(All pictures are from same sources linked in the titles of the articles unless otherwise indicated).

Spill It Sundays


I’m not going to share my full thoughts on protein (this week’s “Spill It Sundays” theme) here, but suffice it to say that I love and prioritize protein (although I think some people go too overboard on protein).  I shared 7 benefits of protein here, if you’re curious.  I will answer 2 of Arman’s questions, just for fun!

So tell me in the comments … Which article was your favorite?  What was your age in the longevity game?


  1. Arman @ thebigmansworld

    I remember the tofu talk with you! I’ve actually cut it out since coming to Sydney (I had it once I think!) and noticed less bloating and sluggish feeling- I need to do abit more research on it!

    Potato skins are so good…but guess what. I’ve just started eating kabocha skin and it’s edible lol!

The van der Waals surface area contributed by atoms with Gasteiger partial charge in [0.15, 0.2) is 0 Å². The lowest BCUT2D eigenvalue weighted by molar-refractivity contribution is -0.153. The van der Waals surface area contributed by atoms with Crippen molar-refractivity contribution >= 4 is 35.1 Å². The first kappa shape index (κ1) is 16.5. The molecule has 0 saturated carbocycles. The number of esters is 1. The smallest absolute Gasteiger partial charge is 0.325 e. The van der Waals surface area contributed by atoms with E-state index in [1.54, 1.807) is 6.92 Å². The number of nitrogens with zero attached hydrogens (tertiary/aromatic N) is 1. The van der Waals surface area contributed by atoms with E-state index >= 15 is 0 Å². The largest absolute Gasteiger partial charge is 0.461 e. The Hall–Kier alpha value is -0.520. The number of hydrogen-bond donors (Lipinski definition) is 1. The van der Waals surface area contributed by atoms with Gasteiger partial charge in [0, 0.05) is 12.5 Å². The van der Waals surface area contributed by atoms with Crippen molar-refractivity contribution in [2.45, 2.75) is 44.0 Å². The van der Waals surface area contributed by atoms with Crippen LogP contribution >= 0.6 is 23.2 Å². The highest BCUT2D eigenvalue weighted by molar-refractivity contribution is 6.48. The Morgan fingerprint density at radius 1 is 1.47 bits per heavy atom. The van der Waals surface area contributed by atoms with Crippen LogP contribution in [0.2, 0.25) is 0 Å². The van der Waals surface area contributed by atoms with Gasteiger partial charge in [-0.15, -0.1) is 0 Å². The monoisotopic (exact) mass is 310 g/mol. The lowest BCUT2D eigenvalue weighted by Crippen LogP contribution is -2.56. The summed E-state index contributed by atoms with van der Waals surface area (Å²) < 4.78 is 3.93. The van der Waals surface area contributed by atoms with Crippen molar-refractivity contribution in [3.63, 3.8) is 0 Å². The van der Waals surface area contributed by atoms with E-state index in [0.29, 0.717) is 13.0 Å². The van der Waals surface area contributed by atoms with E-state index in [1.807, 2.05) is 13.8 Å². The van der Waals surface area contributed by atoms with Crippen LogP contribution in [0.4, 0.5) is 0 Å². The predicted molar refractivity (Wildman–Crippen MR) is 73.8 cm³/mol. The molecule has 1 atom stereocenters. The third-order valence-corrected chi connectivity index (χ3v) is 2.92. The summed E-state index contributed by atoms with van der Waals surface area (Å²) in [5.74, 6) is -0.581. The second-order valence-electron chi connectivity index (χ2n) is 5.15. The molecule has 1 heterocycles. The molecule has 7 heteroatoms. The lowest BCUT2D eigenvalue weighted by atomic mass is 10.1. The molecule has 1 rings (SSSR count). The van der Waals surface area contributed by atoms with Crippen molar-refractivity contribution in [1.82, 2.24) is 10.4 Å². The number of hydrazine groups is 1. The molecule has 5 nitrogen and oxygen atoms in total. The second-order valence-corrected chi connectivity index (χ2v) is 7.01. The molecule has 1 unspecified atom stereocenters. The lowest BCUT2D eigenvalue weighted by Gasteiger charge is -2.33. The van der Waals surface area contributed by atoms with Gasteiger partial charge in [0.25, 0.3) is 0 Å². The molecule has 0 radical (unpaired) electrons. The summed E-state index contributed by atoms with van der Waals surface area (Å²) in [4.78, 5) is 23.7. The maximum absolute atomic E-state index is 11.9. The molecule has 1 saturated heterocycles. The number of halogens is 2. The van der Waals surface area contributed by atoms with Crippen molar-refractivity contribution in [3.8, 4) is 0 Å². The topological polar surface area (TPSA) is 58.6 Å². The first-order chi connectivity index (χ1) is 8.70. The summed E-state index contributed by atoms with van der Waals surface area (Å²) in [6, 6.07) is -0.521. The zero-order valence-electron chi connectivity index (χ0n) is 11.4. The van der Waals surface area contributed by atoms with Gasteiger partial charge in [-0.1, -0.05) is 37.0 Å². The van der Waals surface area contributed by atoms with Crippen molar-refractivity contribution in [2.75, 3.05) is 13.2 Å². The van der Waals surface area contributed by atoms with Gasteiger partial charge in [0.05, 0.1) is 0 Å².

• Megan Lyons

      Interesting about cutting out tofu and feeling better! SO happy you found something that might work for you! Although I guess it’s hard to tell since you’ve undergone other dietary changes at the same time, but I’ll take the improvements! I have been learning a bit more about food sensitivities and have a post coming up Friday on it! YES to kabocha skin – I eat the skin of any squash besides butternut or spaghetti, and I’m not really even sure why I don’t eat those, it just doesn’t seem as delicious.

  2. Sara @ LovingOnTheRun

    I have read a lot about the new nutrition labels and I think they are making some great strides in the right direction! Thanks for the articles – I haven’t had a chance to read some of them yet, I always love finding new things to read! 🙂

    • Megan Lyons

      So glad you liked the articles, Sara!

  3. Karen